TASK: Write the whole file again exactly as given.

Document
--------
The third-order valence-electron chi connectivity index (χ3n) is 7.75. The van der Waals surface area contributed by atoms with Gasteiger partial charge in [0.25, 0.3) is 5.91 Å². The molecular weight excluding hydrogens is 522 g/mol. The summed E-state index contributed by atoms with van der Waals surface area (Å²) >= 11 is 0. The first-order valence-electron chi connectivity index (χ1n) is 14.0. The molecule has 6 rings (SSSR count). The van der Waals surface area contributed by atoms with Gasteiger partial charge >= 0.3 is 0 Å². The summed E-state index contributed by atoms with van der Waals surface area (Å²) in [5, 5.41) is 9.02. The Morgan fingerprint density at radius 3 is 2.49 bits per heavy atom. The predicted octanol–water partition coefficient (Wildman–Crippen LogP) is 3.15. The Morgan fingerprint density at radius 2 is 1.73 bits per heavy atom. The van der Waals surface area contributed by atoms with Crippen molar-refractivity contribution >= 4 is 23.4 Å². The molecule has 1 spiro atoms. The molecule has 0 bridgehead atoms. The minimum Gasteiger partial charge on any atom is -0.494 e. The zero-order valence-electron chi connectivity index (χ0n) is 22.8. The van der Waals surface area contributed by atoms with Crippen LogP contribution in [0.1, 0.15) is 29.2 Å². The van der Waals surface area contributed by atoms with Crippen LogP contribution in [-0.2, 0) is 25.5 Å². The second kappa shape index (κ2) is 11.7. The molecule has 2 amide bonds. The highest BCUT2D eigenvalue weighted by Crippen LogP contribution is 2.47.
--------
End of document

The third-order valence-electron chi connectivity index (χ3n) is 7.75. The van der Waals surface area contributed by atoms with Gasteiger partial charge in [0.25, 0.3) is 5.91 Å². The molecular weight excluding hydrogens is 522 g/mol. The summed E-state index contributed by atoms with van der Waals surface area (Å²) >= 11 is 0. The first-order valence-electron chi connectivity index (χ1n) is 14.0. The molecule has 6 rings (SSSR count). The van der Waals surface area contributed by atoms with Gasteiger partial charge >= 0.3 is 0 Å². The summed E-state index contributed by atoms with van der Waals surface area (Å²) in [5, 5.41) is 9.02. The Morgan fingerprint density at radius 3 is 2.49 bits per heavy atom. The predicted octanol–water partition coefficient (Wildman–Crippen LogP) is 3.15. The Morgan fingerprint density at radius 2 is 1.73 bits per heavy atom. The van der Waals surface area contributed by atoms with Crippen molar-refractivity contribution >= 4 is 23.4 Å². The molecule has 1 spiro atoms. The molecule has 0 bridgehead atoms. The minimum Gasteiger partial charge on any atom is -0.494 e. The zero-order valence-electron chi connectivity index (χ0n) is 22.8. The van der Waals surface area contributed by atoms with Crippen LogP contribution in [0.1, 0.15) is 29.2 Å². The van der Waals surface area contributed by atoms with Crippen LogP contribution in [-0.2, 0) is 25.5 Å². The second kappa shape index (κ2) is 11.7. The molecule has 2 amide bonds. The highest BCUT2D eigenvalue weighted by Crippen LogP contribution is 2.47.